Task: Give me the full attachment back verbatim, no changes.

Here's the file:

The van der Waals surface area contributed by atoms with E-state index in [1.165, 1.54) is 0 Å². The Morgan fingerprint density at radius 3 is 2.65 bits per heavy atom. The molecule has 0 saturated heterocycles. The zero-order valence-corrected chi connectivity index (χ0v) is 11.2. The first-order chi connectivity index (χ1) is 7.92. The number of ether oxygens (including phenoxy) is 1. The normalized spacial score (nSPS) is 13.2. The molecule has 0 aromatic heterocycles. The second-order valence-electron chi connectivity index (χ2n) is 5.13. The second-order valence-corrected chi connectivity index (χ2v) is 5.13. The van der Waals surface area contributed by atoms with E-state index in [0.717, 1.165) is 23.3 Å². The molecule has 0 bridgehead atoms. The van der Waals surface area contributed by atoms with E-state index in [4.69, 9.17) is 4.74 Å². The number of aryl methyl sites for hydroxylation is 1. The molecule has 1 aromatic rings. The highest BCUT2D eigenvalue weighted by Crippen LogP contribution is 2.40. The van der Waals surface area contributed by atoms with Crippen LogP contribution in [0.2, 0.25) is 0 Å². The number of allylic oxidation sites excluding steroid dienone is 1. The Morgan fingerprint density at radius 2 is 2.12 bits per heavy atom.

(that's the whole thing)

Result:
The van der Waals surface area contributed by atoms with E-state index in [1.165, 1.54) is 0 Å². The Morgan fingerprint density at radius 3 is 2.65 bits per heavy atom. The molecule has 0 saturated heterocycles. The zero-order valence-corrected chi connectivity index (χ0v) is 11.2. The first-order chi connectivity index (χ1) is 7.92. The number of ether oxygens (including phenoxy) is 1. The normalized spacial score (nSPS) is 13.2. The molecule has 0 aromatic heterocycles. The second-order valence-electron chi connectivity index (χ2n) is 5.13. The second-order valence-corrected chi connectivity index (χ2v) is 5.13. The van der Waals surface area contributed by atoms with E-state index in [0.717, 1.165) is 23.3 Å². The molecule has 0 bridgehead atoms. The van der Waals surface area contributed by atoms with E-state index in [4.69, 9.17) is 4.74 Å². The number of aryl methyl sites for hydroxylation is 1. The molecule has 1 aromatic rings. The highest BCUT2D eigenvalue weighted by Crippen LogP contribution is 2.40. The van der Waals surface area contributed by atoms with Crippen LogP contribution in [0.2, 0.25) is 0 Å². The number of allylic oxidation sites excluding steroid dienone is 1. The Morgan fingerprint density at radius 2 is 2.12 bits per heavy atom.